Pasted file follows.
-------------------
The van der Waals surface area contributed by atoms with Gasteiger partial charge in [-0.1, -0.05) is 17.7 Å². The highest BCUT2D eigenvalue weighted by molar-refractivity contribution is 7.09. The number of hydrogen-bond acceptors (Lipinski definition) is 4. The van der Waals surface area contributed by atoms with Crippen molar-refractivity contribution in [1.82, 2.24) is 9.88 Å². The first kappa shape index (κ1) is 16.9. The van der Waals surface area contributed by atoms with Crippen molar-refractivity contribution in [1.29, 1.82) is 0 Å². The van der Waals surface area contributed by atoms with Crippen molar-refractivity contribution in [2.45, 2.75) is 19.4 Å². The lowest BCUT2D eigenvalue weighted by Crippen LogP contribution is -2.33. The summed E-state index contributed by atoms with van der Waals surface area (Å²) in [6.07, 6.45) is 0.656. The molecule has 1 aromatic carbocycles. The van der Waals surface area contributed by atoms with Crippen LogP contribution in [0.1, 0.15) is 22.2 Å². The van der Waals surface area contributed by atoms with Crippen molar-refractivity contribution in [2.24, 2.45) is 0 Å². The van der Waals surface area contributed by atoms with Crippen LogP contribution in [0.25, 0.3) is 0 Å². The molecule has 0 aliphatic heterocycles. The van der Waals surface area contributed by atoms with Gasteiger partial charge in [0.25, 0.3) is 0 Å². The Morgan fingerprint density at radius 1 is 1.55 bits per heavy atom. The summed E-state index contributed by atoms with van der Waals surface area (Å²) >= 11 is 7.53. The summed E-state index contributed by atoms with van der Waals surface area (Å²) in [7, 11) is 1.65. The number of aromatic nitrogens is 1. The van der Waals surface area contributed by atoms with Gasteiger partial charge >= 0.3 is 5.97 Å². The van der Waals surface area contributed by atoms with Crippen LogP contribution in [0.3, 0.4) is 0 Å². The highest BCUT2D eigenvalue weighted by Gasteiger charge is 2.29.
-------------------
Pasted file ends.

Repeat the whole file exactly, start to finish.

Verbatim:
The van der Waals surface area contributed by atoms with Gasteiger partial charge in [-0.1, -0.05) is 17.7 Å². The highest BCUT2D eigenvalue weighted by molar-refractivity contribution is 7.09. The number of hydrogen-bond acceptors (Lipinski definition) is 4. The van der Waals surface area contributed by atoms with Crippen molar-refractivity contribution in [1.82, 2.24) is 9.88 Å². The first kappa shape index (κ1) is 16.9. The van der Waals surface area contributed by atoms with Crippen molar-refractivity contribution in [1.29, 1.82) is 0 Å². The van der Waals surface area contributed by atoms with Crippen molar-refractivity contribution in [2.45, 2.75) is 19.4 Å². The lowest BCUT2D eigenvalue weighted by Crippen LogP contribution is -2.33. The summed E-state index contributed by atoms with van der Waals surface area (Å²) in [6.07, 6.45) is 0.656. The molecule has 1 aromatic carbocycles. The van der Waals surface area contributed by atoms with Crippen LogP contribution in [0.1, 0.15) is 22.2 Å². The van der Waals surface area contributed by atoms with Crippen molar-refractivity contribution in [2.24, 2.45) is 0 Å². The van der Waals surface area contributed by atoms with Crippen LogP contribution in [0.25, 0.3) is 0 Å². The molecule has 0 aliphatic heterocycles. The van der Waals surface area contributed by atoms with Gasteiger partial charge in [0.25, 0.3) is 0 Å². The Morgan fingerprint density at radius 1 is 1.55 bits per heavy atom. The summed E-state index contributed by atoms with van der Waals surface area (Å²) >= 11 is 7.53. The summed E-state index contributed by atoms with van der Waals surface area (Å²) in [7, 11) is 1.65. The number of aromatic nitrogens is 1. The van der Waals surface area contributed by atoms with Gasteiger partial charge >= 0.3 is 5.97 Å². The van der Waals surface area contributed by atoms with Crippen LogP contribution in [0.3, 0.4) is 0 Å². The highest BCUT2D eigenvalue weighted by Gasteiger charge is 2.29.